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Suppose $(X,d)$ is a metric space and for all sequences $ \{x_n\} $, if $\sum d(x_n,x_{n+1})< \infty $ then $ \{x_n\} $ converges. Prove that $(X,d)$ is complete.

Question: I can show that if $\sum d(x_n,x_{n+1})< \infty $ then the sequence is Cauchy, but what if there is a Cauchy sequence that does not satisfy the condition $\sum d(x_n,x_{n+1})< \infty $, how can I prove that the space is complete?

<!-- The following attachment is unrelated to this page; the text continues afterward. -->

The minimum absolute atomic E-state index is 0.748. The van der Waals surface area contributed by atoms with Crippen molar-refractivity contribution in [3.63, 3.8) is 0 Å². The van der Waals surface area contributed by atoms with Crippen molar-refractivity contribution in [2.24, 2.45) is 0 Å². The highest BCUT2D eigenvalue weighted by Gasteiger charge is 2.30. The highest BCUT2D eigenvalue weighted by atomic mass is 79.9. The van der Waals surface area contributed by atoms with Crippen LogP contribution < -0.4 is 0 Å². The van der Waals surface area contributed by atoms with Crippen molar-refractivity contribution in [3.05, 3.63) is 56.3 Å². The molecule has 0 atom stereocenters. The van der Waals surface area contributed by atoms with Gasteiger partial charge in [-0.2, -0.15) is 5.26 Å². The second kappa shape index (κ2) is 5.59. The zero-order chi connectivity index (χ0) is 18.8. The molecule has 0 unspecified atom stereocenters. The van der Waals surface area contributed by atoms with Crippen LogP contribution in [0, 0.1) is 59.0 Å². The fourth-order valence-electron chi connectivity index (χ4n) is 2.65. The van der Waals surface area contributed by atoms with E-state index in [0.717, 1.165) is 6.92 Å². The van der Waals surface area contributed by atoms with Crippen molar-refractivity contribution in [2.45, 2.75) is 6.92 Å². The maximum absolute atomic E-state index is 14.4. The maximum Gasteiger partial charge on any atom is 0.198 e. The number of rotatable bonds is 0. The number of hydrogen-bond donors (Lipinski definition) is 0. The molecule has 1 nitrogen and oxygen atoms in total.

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An obvious counterexample is $\mathbb R$. However, if you meant '$(X,d)$ is complete' instead of '$(X,d)$ is compact' then the result is true. Given any Cauchy sequence $\{x_n\}$ find a subsequence $\{x_{n_{k}}\}$ such that $\sum d(x_{n_{k}},x_{n_{k+1}})<\infty$, conclude that $\{x_{n_{k}}\}$ converges. If a subseqeunce of a Cauchy sequence converges the whole sequence converges.

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